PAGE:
Once the patient receives the registry ID card, he or she may purchase approved medical marijuana products, as recommended by the certifying physician, from a registered dispensary. At the time of purchase, the patient must have his or her registry ID card and the corresponding physician’s certification.
Locations of dispensing facilities may be found at the following link: http://www.health.ny.gov/regulations/medical_marijuana/application/selected_applicants.htm
After purchasing medical marijuana, the patient must keep the medicine in the same original package in which it was dispensed except for the portion removed for immediate consumption. The patient must also have his or her registry ID card at any time the patient is in possession of medical marijuana.
Patients and their designated caregivers can only access medical marijuana by purchasing it from a dispensary location of a registered organization. Patients and their caregivers may only purchase a 30-day supply's worth of medicine. Dispensaries will keep track of how much medicine patients or their caregivers have purchased to make sure they do not purchase or possess more than the state limit.
If a patient wishes to change or terminate his or her designated caregiver, the patient must notify the Department of Health and his or her designated caregiver as soon as practicable. The Department will then issue a notification to the caregiver and the patient that the caregiver’s registration card is no longer valid.
Patients may not consume their medicine in a "public place.” The definition for "public place" has been determined by the Commissioner and is set forth in the Department’s Regulations. For a detailed list of places in which use of medical marijuana is prohibited, you should consult section 1004.18 of the Regulations, which are available at the following link: http://www.health.ny.gov/regulations/medical_marijuana/docs/regulations.pdf
Specifically, the Regulations prohibit vaporized consumption:
i. in all non-smoking locations, such as workplaces, bars and restaurants, schools, hospitals, mass transit, and other places accessible to public; and
ii. within one hundred feet of entrances, exits or outdoor areas of any school, though this restriction does not apply to consuming marijuana within a private residence that happens with the one hundred feet of the aforementioned areas.
Additionally, consumption of medical marijuana in any form is prohibited while inside a motor vehicle that is located on a public highway, road or parking lot.
The law allows patients of any age to be enrolled in the medical marijuana program; however, a patient under the age of 18 must have his or her application filled out by a parent or legal guardian, and that parent or legal guardian must agree to serve as the minor-patient's designated caregiver. If no parent or legal guardian is appropriate or available, a person approved by the Department may serve as a designated caregiver.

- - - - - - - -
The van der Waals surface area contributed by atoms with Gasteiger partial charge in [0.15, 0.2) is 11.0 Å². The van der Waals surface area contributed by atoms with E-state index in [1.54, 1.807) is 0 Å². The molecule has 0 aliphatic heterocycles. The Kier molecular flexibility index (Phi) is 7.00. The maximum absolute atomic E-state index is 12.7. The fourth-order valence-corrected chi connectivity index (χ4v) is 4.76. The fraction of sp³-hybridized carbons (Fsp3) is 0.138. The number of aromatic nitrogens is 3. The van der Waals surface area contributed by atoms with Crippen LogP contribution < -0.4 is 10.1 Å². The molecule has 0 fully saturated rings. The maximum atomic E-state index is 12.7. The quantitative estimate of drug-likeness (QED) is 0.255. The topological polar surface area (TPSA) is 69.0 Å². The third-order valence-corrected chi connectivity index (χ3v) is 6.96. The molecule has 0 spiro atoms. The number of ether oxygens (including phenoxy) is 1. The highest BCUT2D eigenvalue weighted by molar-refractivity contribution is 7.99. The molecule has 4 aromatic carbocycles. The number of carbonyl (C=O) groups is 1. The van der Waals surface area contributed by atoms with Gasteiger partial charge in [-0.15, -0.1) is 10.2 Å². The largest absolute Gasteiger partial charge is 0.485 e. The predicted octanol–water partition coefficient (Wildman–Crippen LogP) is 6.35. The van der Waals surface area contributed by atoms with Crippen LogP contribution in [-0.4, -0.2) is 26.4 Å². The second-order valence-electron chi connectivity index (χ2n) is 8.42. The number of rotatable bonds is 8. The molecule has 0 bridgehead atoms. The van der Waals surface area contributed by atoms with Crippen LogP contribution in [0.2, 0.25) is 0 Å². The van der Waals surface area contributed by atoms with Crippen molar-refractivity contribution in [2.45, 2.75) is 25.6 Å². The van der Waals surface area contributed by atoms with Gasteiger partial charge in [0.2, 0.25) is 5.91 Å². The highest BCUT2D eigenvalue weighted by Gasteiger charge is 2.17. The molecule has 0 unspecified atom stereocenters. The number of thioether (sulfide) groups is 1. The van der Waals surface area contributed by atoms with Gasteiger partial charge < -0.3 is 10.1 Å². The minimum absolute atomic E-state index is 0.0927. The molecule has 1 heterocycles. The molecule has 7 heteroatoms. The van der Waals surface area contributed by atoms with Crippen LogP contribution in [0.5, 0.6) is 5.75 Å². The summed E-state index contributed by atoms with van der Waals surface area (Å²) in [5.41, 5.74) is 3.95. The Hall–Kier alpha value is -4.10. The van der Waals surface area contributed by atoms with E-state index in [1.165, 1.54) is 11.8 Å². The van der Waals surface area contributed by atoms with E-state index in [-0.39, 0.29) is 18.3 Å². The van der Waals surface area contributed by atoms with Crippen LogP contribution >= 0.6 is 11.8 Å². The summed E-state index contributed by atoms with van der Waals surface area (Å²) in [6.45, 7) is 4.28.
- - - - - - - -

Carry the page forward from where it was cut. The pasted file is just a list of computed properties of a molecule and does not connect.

A designated caregiver must be at least twenty-one (21) years of age, unless permitted otherwise by the Department.
The law requires that the patient registry must be kept confidential. However, the Department can share patient or caregiver registry information with law enforcement if there is a violation or suspected violation of the rules of the program by the patient or caregiver in question.
Being a registered patient is considered a disability for housing discrimination purposes, which means that landlords may not discriminate against patients based upon their participation in the program.
Similarly, being a registered patient is considered a disability for employment discrimination purposes, which means that employers may not discriminate against patients based upon their participation in the program. However, employers are allowed to enact policies prohibiting their employees from performing their duties while impaired by a controlled substance, which would include medical marijuana.
New York law does not require insurers to cover medical marijuana. Accordingly, insurance should not be required to pay for medical marijuana therapy in New York.
Out of state patients are not given any legal protections under New York law.
Patients are obligated to inform the Department of any changes in circumstances that affect the patients’ eligibility to use medical marijuana. Such changes must be reported not later than ten (10) business days after the change occurs. Changes that must be reported include those in the patient’s name, address, contact information, and medical status.
Specifically, if a patient ceases to have a “serious condition” that qualified him or her for medical marijuana, such change must be reported to the DOH within ten (10) business days of that occurrence. At that point, the patient’s registry ID card will be deemed void and must be returned to the Department.
If a patient has a designated caregiver, that caregiver may notify the department of any changes on behalf of the certified patient using the same forms and process prescribed for certified patients.